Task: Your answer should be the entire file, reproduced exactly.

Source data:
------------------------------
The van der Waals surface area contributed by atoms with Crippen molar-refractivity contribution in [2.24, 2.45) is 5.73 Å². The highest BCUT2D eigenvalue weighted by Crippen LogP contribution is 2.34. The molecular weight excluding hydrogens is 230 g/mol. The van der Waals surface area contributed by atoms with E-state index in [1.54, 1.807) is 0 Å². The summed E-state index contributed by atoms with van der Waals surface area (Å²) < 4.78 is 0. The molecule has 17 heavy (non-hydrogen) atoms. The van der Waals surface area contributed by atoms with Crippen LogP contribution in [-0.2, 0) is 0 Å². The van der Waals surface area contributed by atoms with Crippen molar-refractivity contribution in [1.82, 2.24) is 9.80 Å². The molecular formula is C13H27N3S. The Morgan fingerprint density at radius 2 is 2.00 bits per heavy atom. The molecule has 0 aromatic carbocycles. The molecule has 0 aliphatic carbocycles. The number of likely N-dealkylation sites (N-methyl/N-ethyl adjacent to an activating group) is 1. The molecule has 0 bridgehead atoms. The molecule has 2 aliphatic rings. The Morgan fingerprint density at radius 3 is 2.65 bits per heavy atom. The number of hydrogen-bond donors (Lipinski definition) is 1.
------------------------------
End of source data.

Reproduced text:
The van der Waals surface area contributed by atoms with Crippen molar-refractivity contribution in [2.24, 2.45) is 5.73 Å². The highest BCUT2D eigenvalue weighted by Crippen LogP contribution is 2.34. The molecular weight excluding hydrogens is 230 g/mol. The van der Waals surface area contributed by atoms with E-state index in [1.54, 1.807) is 0 Å². The summed E-state index contributed by atoms with van der Waals surface area (Å²) < 4.78 is 0. The molecule has 17 heavy (non-hydrogen) atoms. The van der Waals surface area contributed by atoms with Crippen LogP contribution in [-0.2, 0) is 0 Å². The van der Waals surface area contributed by atoms with Crippen molar-refractivity contribution in [1.82, 2.24) is 9.80 Å². The molecular formula is C13H27N3S. The Morgan fingerprint density at radius 2 is 2.00 bits per heavy atom. The molecule has 0 aromatic carbocycles. The molecule has 0 aliphatic carbocycles. The number of likely N-dealkylation sites (N-methyl/N-ethyl adjacent to an activating group) is 1. The molecule has 0 bridgehead atoms. The molecule has 2 aliphatic rings. The Morgan fingerprint density at radius 3 is 2.65 bits per heavy atom. The number of hydrogen-bond donors (Lipinski definition) is 1.